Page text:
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Slick Snowblower Made From Swather Parts
Richard Muscha's self-propelled snow blower is painted and detailed like Dale Earnhardt Jr.'s NASCAR racer. It looks like a speedster with its lowered frame and narrow body. Muscha, his son Russel, and a neighbor, Phil Spooner, built the machine using swather components, but put it together in a way that meets their in-town needs.
"We built the frame from scratch using 2 by 4-in. box tubing," recalls Muscha. "We wanted it small enough that we could work on it inside a car garage if we had problems in the winter. It ended up about 40 in. wide with a length of about 8 ft."
While the three relied mostly on swather components, they also salvaged wheels from a Ford pickup and a differential and rear axle out of a Ford station wagon. The snowblower itself is an older Farm King. The final drives were taken from the original swather and mounted to the new frame. Muscha's son Russel, a machinist, redrilled the hubs to fit the Ford pickup wheels.
"We chopped and shortened the drive axle and attached it to the frame," explains Muscha. "Sprockets were mounted to the ends of the shortened axle to power the drives. The differential was driven by a double chain from the swather's hydrostatic drive."
The combination of sprockets and drives gives the snowblower a 15:1 gear reduction, reducing speed, but providing plenty of power.
Power is provided by the original swather engine. The original hydraulic pump and hydraulic motor were connected by a common gearbox at right angles to each other. The three men split the pump and motor to fit the new frame, made end plates for them and connected them with hoses.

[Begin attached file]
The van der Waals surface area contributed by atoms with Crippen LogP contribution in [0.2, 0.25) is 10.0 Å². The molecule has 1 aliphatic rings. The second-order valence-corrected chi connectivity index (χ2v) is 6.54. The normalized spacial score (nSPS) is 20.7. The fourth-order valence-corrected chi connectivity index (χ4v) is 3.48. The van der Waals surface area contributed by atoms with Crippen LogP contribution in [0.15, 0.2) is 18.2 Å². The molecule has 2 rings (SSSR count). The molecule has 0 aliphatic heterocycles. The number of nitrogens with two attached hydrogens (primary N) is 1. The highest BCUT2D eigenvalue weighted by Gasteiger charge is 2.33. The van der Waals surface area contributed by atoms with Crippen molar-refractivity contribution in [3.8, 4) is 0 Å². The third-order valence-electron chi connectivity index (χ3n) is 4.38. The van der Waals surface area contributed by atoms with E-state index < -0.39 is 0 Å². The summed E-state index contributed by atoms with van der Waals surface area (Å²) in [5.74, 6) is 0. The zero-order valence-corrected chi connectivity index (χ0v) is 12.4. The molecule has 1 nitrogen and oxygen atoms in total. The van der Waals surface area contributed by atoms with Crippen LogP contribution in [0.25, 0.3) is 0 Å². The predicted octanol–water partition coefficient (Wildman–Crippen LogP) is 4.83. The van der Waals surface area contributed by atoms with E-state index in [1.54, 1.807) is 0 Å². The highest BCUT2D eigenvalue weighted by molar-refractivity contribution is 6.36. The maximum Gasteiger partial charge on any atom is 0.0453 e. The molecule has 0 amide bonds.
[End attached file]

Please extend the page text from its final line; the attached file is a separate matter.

A separate hydraulic pump mounted to the swather engine provides hydraulic power for the snowblower. Drive power for the blower is provided by triple V-belts from a hydraulic motor to the snowblower pto.
"We have four hydraulic valves: one that raises and lowers the blower, another that turns the spout, a third that turns the flipper on the spout, and a fourth to engage the pto," says Muscha.
The steering axle was recycled from an old Massey Ferguson combine. The wheels were donut spare tires from a Cadillac, while power steering was off an old IH combine with power from a third hydraulic pump.
"Originally we had planned to build our own snowblower, but we found the Farm King for a reasonable price. We had to shorten the mounts so they didn't stick out too far. For a lift, we mounted an old Cornhusker 3-pt. hitch on the frame. It'll let us mount tillers, blades, mowers or other 3-pt. equipment on the machine in the summer."
The snowblower cab was salvaged from the swather. The right side window was enlarged and a window was added to the rear. "We use the snowblower in town, and we need the best visibility possible," says Muscha.
Sheet metal off the swather was used to fabricate a new hood and cowlings. Recycled parts offered by relatives kept costs down. Viewing it as a hobby also let the three take their time on the project.
"We worked on it off and on for about six years," says Muscha. "We bought a couple swathers and salvaged parts, but we don't have a lot of money in it. We may have spent $600."
Contact: FARM SHOW Followup, Richard Muscha, 301 13th Ave. N., Casselton, N. Dak. 58012 (ph 701 347-4984).

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2009 - Volume #33, Issue #1